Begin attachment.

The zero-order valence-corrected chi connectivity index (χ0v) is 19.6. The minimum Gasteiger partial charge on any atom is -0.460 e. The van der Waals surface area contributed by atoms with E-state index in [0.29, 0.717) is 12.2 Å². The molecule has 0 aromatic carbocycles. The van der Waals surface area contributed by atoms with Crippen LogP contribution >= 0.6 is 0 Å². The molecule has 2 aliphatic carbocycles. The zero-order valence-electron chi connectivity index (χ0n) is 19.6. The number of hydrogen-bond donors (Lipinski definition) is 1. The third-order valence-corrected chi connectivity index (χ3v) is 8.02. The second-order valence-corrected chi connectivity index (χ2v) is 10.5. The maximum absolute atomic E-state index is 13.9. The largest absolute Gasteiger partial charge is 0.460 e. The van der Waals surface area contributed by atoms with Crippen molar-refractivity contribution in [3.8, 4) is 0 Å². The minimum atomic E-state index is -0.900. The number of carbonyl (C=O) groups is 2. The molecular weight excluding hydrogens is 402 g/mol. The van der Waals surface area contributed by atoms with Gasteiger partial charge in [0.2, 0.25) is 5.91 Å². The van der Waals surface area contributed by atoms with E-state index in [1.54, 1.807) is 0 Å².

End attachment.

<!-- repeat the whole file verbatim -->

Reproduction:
The zero-order valence-corrected chi connectivity index (χ0v) is 19.6. The minimum Gasteiger partial charge on any atom is -0.460 e. The van der Waals surface area contributed by atoms with E-state index in [0.29, 0.717) is 12.2 Å². The molecule has 0 aromatic carbocycles. The van der Waals surface area contributed by atoms with Crippen LogP contribution >= 0.6 is 0 Å². The molecule has 2 aliphatic carbocycles. The zero-order valence-electron chi connectivity index (χ0n) is 19.6. The number of hydrogen-bond donors (Lipinski definition) is 1. The third-order valence-corrected chi connectivity index (χ3v) is 8.02. The second-order valence-corrected chi connectivity index (χ2v) is 10.5. The maximum absolute atomic E-state index is 13.9. The largest absolute Gasteiger partial charge is 0.460 e. The van der Waals surface area contributed by atoms with Crippen molar-refractivity contribution in [3.8, 4) is 0 Å². The minimum atomic E-state index is -0.900. The number of carbonyl (C=O) groups is 2. The molecular weight excluding hydrogens is 402 g/mol. The van der Waals surface area contributed by atoms with Gasteiger partial charge in [0.2, 0.25) is 5.91 Å². The van der Waals surface area contributed by atoms with E-state index in [1.54, 1.807) is 0 Å².